Crackdown on bad practice on the horizon
THE Office of Fair Trading has now formally launched its market study into home buying and selling — and estate agents need to be aware that tough new policing of the industry is on its way.
Many people within the profession have been invited to contribute views to the process and it will be interesting to see whether these comments will be taken seriously or will fall on deaf ears.
Of prime importance to us is how the industry will be enforced in the future.
Will it remain a mixture of Trading Standards taking legal action, the OFT warning or banning agents and the Ombudsman schemes providing effective redress to complainants?
Or will our request for some form of licensing to tackle problems before they arise be heeded and a compulsory programme of training introduced to ensure all agents are aware of the law before they start trading?
At the moment, it is a hotchpotch that has failed to give the public any faith in the services our industry provides.
We have our toothless trade bodies such as the National Association of Estate Agents, Association of Residential Letting Agents and Royal Institution of Chartered Surveyors who manage to disagree on many things but did throw their weight behind the Carsberg Review, calling for reform.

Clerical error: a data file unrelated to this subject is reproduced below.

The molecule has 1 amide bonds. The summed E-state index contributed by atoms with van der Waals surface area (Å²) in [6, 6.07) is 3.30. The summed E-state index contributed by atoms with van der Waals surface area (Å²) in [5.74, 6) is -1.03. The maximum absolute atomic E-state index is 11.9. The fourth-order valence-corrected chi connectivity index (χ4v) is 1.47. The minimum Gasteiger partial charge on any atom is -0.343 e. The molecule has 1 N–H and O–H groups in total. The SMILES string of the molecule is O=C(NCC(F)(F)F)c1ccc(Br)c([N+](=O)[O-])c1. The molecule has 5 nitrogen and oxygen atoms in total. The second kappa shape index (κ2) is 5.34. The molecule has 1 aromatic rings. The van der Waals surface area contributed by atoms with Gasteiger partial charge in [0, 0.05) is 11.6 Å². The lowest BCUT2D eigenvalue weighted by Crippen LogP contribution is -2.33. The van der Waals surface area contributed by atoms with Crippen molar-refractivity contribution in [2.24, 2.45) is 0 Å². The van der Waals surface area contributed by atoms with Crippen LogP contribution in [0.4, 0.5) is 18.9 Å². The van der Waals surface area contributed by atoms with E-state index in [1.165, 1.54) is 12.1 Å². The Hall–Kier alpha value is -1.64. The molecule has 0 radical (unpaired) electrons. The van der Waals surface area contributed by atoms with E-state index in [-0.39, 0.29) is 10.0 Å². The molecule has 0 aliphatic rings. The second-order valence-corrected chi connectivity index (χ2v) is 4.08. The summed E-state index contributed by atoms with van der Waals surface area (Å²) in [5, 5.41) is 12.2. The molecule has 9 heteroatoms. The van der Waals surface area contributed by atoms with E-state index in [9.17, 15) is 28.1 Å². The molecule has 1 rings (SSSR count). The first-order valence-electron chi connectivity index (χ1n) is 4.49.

I don’t believe the answer lies with self-regulation. We need a powerful and authoritative body that is pro-active, not reactive, that will authorise estate agents as competent, fit and proper. Should this body be Government-led, with real teeth to put a stop to the malpractice that clouds our profession or should it come under an organisation such as the Financial Services Authority?
We must welcome the OFT’s comprehensive assessment of the existing regulatory framework and await the outcome of its findings at the end of the year.
A lot has changed in the four years since its last investigation — we now have Home Information Packs, compulsory redress schemes, the rise of internet websites and the spectacular downturn in the housing market.
This review is therefore very timely and much needed and, along with its other areas of investigation, will ensure in the long run that our profession can start re-building its reputation and give consumers confidence in the services we provide.
It’s all or nothing with HIPs
IT’S a funny state of affairs when the Government condemns itself over its own mishandling of Home Information Packs — then still fails to do anything about it.
In a report written by the Communities and Local Government Select Committee in response to the CLG’s own annual report, the department has been criticised for the poor implementation of HIPs, adding that the CLG “is still struggling to perfect the scheme at a time when the housing market needs more robust and effective initiatives”.
Haven’t we been saying this all along?
Not only has it been poorly implemented, but at least three quarters of buyers say a HIP doesn’t influence whether they will or won’t buy.